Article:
Governance – national cervical and endometrial cancer PHS report
A response to the following actions highlighted at the previous meeting has been received by Clinical Leads within the regions:
- cervical cancer (QPI 7: chemoradiation) – regional variation noted in SCAN. Cameron Martin has reviewed all cases that do not meet the QPI and all patients were managed appropriately with no clinical concerns highlighted
- Endometrial Cancer (QPI 5: Adjuvant Radiotherapy) – in NHS Tayside results were lower than the other Boards. Ann-Maree Kennedy advised that patients declining radiotherapy/brachytherapy should have been excluded from the QPI which was not done. The 2 patients (6/8) that were not referred to oncology had either significant psychiatric or medical co-morbidities and were therefore not suitable for treatment
Recurrence data – paper 2
An exercise was carried out to seek views from tumour specific regional clinical leads on the collection and reporting of recurrence data. Paper 2 outlines a summary of responses received with regards to specific areas of interest, numbers involved, various approaches and any work undertaken to date.
Both MB and PM in SCAN highlighted the pilot projects for breast and bladder cancer that have been ongoing to collect this data over the previous years. MB highlighted the challenges and complexity involved e.g. defining recurrence; smaller units with small numbers; resource involved with larger numbers and ensuring that all areas are capturing the same data. It was noted that SCAN and also NHS Highland have participated and MB is of the view that a QPI could be developed.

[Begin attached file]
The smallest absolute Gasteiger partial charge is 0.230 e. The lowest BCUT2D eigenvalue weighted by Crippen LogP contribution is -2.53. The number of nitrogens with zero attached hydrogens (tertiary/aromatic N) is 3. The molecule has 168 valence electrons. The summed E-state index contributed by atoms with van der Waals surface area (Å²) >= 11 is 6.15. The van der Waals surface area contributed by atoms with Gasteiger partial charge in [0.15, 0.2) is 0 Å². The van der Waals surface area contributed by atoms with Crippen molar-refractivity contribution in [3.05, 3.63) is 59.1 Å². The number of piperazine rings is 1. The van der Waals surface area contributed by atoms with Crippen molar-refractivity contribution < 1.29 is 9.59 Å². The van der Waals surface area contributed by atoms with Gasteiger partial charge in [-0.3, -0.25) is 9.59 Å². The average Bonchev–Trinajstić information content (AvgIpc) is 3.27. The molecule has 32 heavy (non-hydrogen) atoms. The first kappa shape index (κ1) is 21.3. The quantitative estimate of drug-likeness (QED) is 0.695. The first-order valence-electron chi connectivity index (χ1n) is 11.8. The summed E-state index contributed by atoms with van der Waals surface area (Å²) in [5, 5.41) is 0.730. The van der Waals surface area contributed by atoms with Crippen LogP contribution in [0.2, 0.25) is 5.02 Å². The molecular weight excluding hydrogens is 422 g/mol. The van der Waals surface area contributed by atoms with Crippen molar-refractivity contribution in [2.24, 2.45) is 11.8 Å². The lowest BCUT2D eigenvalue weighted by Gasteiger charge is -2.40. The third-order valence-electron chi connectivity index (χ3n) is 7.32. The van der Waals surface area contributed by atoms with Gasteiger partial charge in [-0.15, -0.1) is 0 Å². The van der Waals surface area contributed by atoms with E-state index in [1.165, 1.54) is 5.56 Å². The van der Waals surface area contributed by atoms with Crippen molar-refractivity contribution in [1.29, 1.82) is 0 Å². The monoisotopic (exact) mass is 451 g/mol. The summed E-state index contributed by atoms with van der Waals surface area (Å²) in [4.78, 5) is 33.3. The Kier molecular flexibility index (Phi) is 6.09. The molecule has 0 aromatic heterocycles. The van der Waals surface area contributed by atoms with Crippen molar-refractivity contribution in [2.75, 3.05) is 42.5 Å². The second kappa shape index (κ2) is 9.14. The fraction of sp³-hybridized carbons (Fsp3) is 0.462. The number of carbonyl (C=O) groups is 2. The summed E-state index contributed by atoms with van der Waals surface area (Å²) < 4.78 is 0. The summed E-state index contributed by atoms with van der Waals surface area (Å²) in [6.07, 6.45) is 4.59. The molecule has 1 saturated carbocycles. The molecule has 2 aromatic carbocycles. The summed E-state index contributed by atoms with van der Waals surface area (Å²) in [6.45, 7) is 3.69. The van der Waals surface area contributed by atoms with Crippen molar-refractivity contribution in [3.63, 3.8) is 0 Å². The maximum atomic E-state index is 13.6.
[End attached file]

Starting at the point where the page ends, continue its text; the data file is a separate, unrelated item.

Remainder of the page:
The group were unanimous in the opinion that recurrence data is important to collect in terms of measuring cancer outcomes. IT suggested it would be a sensible approach to pilot collecting this data with one of the more aggressive cancers where data would be available quicker as opposed to other cancers where the impact will not be seen for a number of years.
HG noted that prostate cancer data is collected in NHS England which captures the whole patient journey, however this has required extensive dedicated funding.
CT stated that QPI data is too slow and this may be an opportunity for Boards to think about reviewing their processes for data collection and sign-off to be more efficient. For example, the diagnostic part of the pathway could be looked at before the treatment is complete. This would allow for PHS to extract and analyse signed-off data from eCASE quicker.
In conclusion, it was agreed to focus on breast and lung cancers in the first instance as a pilot. ST suggested that YVDH and MB discuss with their colleagues and bring a proposal to the next meeting for further discussion onhow feasible it is to collect and what may be required in terms of resource.